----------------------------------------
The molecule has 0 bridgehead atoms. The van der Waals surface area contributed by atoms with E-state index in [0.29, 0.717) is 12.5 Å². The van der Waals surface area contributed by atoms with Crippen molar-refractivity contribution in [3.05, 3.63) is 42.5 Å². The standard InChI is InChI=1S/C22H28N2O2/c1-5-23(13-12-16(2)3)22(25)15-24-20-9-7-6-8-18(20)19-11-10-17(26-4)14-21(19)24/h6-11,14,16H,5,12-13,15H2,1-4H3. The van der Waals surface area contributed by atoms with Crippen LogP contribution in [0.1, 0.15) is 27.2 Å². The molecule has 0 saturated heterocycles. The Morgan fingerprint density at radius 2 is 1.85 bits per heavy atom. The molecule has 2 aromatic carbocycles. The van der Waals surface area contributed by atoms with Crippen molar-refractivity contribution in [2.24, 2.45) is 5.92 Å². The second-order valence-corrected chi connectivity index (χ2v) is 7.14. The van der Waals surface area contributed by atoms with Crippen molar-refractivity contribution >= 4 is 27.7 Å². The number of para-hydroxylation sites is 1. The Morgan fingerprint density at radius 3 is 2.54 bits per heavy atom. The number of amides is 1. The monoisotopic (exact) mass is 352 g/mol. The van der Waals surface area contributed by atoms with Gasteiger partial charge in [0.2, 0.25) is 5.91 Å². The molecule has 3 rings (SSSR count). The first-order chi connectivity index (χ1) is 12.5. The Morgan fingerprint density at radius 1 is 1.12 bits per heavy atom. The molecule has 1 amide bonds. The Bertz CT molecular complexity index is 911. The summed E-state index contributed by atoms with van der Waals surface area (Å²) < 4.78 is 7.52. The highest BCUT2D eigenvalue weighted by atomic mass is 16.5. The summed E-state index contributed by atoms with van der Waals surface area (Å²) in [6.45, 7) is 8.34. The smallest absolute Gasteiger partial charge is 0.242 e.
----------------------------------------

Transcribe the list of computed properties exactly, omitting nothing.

The molecule has 0 bridgehead atoms. The van der Waals surface area contributed by atoms with E-state index in [0.29, 0.717) is 12.5 Å². The van der Waals surface area contributed by atoms with Crippen molar-refractivity contribution in [3.05, 3.63) is 42.5 Å². The standard InChI is InChI=1S/C22H28N2O2/c1-5-23(13-12-16(2)3)22(25)15-24-20-9-7-6-8-18(20)19-11-10-17(26-4)14-21(19)24/h6-11,14,16H,5,12-13,15H2,1-4H3. The van der Waals surface area contributed by atoms with Crippen LogP contribution in [0.1, 0.15) is 27.2 Å². The molecule has 0 saturated heterocycles. The Morgan fingerprint density at radius 2 is 1.85 bits per heavy atom. The molecule has 2 aromatic carbocycles. The van der Waals surface area contributed by atoms with Crippen molar-refractivity contribution in [2.24, 2.45) is 5.92 Å². The second-order valence-corrected chi connectivity index (χ2v) is 7.14. The van der Waals surface area contributed by atoms with Crippen molar-refractivity contribution >= 4 is 27.7 Å². The number of para-hydroxylation sites is 1. The Morgan fingerprint density at radius 3 is 2.54 bits per heavy atom. The number of amides is 1. The monoisotopic (exact) mass is 352 g/mol. The van der Waals surface area contributed by atoms with Gasteiger partial charge in [0.2, 0.25) is 5.91 Å². The molecule has 3 rings (SSSR count). The first-order chi connectivity index (χ1) is 12.5. The Morgan fingerprint density at radius 1 is 1.12 bits per heavy atom. The molecule has 1 amide bonds. The Bertz CT molecular complexity index is 911. The summed E-state index contributed by atoms with van der Waals surface area (Å²) < 4.78 is 7.52. The highest BCUT2D eigenvalue weighted by atomic mass is 16.5. The summed E-state index contributed by atoms with van der Waals surface area (Å²) in [6.45, 7) is 8.34. The smallest absolute Gasteiger partial charge is 0.242 e.